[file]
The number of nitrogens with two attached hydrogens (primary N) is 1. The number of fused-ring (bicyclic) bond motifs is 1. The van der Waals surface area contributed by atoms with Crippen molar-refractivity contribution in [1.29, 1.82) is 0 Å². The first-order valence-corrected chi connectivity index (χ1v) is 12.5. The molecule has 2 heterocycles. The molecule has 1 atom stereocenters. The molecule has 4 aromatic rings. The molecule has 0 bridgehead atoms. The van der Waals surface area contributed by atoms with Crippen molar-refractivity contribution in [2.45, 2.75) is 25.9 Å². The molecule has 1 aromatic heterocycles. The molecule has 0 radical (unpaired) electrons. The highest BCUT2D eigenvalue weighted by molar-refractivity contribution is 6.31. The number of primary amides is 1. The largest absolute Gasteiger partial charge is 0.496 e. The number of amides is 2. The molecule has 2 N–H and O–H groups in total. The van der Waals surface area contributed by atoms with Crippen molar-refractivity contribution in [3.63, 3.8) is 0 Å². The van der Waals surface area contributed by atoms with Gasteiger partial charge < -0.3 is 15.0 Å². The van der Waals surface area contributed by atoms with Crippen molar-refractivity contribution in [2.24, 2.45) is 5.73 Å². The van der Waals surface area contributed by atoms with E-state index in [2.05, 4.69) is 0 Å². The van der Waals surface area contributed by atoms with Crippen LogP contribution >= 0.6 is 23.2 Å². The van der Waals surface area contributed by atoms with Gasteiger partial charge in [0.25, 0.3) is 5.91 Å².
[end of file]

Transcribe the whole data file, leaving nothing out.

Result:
The number of nitrogens with two attached hydrogens (primary N) is 1. The number of fused-ring (bicyclic) bond motifs is 1. The van der Waals surface area contributed by atoms with Crippen molar-refractivity contribution in [1.29, 1.82) is 0 Å². The first-order valence-corrected chi connectivity index (χ1v) is 12.5. The molecule has 2 heterocycles. The molecule has 1 atom stereocenters. The molecule has 4 aromatic rings. The molecule has 0 bridgehead atoms. The van der Waals surface area contributed by atoms with Crippen molar-refractivity contribution in [2.45, 2.75) is 25.9 Å². The molecule has 1 aromatic heterocycles. The molecule has 0 radical (unpaired) electrons. The highest BCUT2D eigenvalue weighted by molar-refractivity contribution is 6.31. The number of primary amides is 1. The largest absolute Gasteiger partial charge is 0.496 e. The number of amides is 2. The molecule has 2 N–H and O–H groups in total. The van der Waals surface area contributed by atoms with Crippen molar-refractivity contribution in [3.63, 3.8) is 0 Å². The van der Waals surface area contributed by atoms with Gasteiger partial charge < -0.3 is 15.0 Å². The van der Waals surface area contributed by atoms with Crippen molar-refractivity contribution in [2.24, 2.45) is 5.73 Å². The van der Waals surface area contributed by atoms with E-state index in [2.05, 4.69) is 0 Å². The van der Waals surface area contributed by atoms with Crippen LogP contribution >= 0.6 is 23.2 Å². The van der Waals surface area contributed by atoms with Gasteiger partial charge in [0.25, 0.3) is 5.91 Å².